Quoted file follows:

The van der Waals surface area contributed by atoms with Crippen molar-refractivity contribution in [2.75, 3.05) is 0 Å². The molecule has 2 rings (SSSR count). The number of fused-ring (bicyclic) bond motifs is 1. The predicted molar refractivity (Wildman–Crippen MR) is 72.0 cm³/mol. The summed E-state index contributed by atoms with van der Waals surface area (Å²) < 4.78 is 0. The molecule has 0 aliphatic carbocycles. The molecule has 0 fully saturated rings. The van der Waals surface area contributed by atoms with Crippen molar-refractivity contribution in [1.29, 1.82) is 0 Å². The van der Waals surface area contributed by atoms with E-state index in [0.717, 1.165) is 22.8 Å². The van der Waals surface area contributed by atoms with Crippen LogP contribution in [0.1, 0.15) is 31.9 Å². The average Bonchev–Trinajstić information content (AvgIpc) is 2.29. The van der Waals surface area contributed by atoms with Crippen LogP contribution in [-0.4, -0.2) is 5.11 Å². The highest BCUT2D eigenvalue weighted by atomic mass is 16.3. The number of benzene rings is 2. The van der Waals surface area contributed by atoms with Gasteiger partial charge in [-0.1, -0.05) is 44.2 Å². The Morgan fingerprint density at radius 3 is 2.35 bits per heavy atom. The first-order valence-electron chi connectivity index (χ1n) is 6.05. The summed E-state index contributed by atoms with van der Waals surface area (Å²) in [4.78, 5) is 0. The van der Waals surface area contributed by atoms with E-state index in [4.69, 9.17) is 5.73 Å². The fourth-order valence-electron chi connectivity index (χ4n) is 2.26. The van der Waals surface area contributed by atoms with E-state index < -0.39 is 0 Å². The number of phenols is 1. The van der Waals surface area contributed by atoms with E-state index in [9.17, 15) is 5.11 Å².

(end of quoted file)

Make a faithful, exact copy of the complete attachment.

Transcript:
The van der Waals surface area contributed by atoms with Crippen molar-refractivity contribution in [2.75, 3.05) is 0 Å². The molecule has 2 rings (SSSR count). The number of fused-ring (bicyclic) bond motifs is 1. The predicted molar refractivity (Wildman–Crippen MR) is 72.0 cm³/mol. The summed E-state index contributed by atoms with van der Waals surface area (Å²) < 4.78 is 0. The molecule has 0 aliphatic carbocycles. The molecule has 0 fully saturated rings. The van der Waals surface area contributed by atoms with Crippen molar-refractivity contribution in [1.29, 1.82) is 0 Å². The van der Waals surface area contributed by atoms with E-state index in [0.717, 1.165) is 22.8 Å². The van der Waals surface area contributed by atoms with Crippen LogP contribution in [0.1, 0.15) is 31.9 Å². The average Bonchev–Trinajstić information content (AvgIpc) is 2.29. The van der Waals surface area contributed by atoms with Crippen LogP contribution in [-0.4, -0.2) is 5.11 Å². The highest BCUT2D eigenvalue weighted by atomic mass is 16.3. The number of benzene rings is 2. The van der Waals surface area contributed by atoms with Gasteiger partial charge in [-0.1, -0.05) is 44.2 Å². The Morgan fingerprint density at radius 3 is 2.35 bits per heavy atom. The first-order valence-electron chi connectivity index (χ1n) is 6.05. The summed E-state index contributed by atoms with van der Waals surface area (Å²) in [4.78, 5) is 0. The van der Waals surface area contributed by atoms with E-state index in [4.69, 9.17) is 5.73 Å². The fourth-order valence-electron chi connectivity index (χ4n) is 2.26. The van der Waals surface area contributed by atoms with E-state index < -0.39 is 0 Å². The number of phenols is 1. The van der Waals surface area contributed by atoms with E-state index in [9.17, 15) is 5.11 Å².